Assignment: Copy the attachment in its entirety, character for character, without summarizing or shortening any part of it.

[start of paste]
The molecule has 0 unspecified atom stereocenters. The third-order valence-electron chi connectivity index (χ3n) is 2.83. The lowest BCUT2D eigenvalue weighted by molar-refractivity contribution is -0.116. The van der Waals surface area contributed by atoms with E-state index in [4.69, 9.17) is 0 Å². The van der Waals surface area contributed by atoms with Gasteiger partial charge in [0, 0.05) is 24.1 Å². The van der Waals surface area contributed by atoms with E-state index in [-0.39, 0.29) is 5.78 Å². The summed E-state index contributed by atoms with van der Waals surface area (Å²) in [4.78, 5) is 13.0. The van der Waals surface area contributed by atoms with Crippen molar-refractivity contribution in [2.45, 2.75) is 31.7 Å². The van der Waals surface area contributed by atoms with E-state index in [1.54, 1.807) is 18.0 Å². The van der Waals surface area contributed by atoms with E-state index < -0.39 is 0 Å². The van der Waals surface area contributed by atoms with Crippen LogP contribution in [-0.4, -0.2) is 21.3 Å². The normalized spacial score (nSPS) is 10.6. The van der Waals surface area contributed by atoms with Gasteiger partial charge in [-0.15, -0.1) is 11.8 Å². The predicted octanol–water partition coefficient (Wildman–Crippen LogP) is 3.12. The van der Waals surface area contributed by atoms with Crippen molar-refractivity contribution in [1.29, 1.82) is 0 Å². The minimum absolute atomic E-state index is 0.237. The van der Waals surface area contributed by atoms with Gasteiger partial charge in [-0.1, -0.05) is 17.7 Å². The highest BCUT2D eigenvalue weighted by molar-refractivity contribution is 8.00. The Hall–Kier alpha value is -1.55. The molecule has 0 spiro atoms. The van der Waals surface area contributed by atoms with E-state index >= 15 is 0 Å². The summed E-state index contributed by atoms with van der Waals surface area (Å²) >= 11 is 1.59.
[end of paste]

The molecule has 0 unspecified atom stereocenters. The third-order valence-electron chi connectivity index (χ3n) is 2.83. The lowest BCUT2D eigenvalue weighted by molar-refractivity contribution is -0.116. The van der Waals surface area contributed by atoms with E-state index in [4.69, 9.17) is 0 Å². The van der Waals surface area contributed by atoms with Gasteiger partial charge in [0, 0.05) is 24.1 Å². The van der Waals surface area contributed by atoms with E-state index in [-0.39, 0.29) is 5.78 Å². The summed E-state index contributed by atoms with van der Waals surface area (Å²) in [4.78, 5) is 13.0. The van der Waals surface area contributed by atoms with Crippen molar-refractivity contribution in [2.45, 2.75) is 31.7 Å². The van der Waals surface area contributed by atoms with E-state index in [1.54, 1.807) is 18.0 Å². The van der Waals surface area contributed by atoms with E-state index < -0.39 is 0 Å². The van der Waals surface area contributed by atoms with Crippen LogP contribution in [-0.4, -0.2) is 21.3 Å². The normalized spacial score (nSPS) is 10.6. The van der Waals surface area contributed by atoms with Gasteiger partial charge in [-0.15, -0.1) is 11.8 Å². The predicted octanol–water partition coefficient (Wildman–Crippen LogP) is 3.12. The van der Waals surface area contributed by atoms with Crippen molar-refractivity contribution in [1.29, 1.82) is 0 Å². The minimum absolute atomic E-state index is 0.237. The van der Waals surface area contributed by atoms with Gasteiger partial charge in [-0.1, -0.05) is 17.7 Å². The highest BCUT2D eigenvalue weighted by molar-refractivity contribution is 8.00. The Hall–Kier alpha value is -1.55. The molecule has 0 spiro atoms. The van der Waals surface area contributed by atoms with E-state index >= 15 is 0 Å². The summed E-state index contributed by atoms with van der Waals surface area (Å²) >= 11 is 1.59.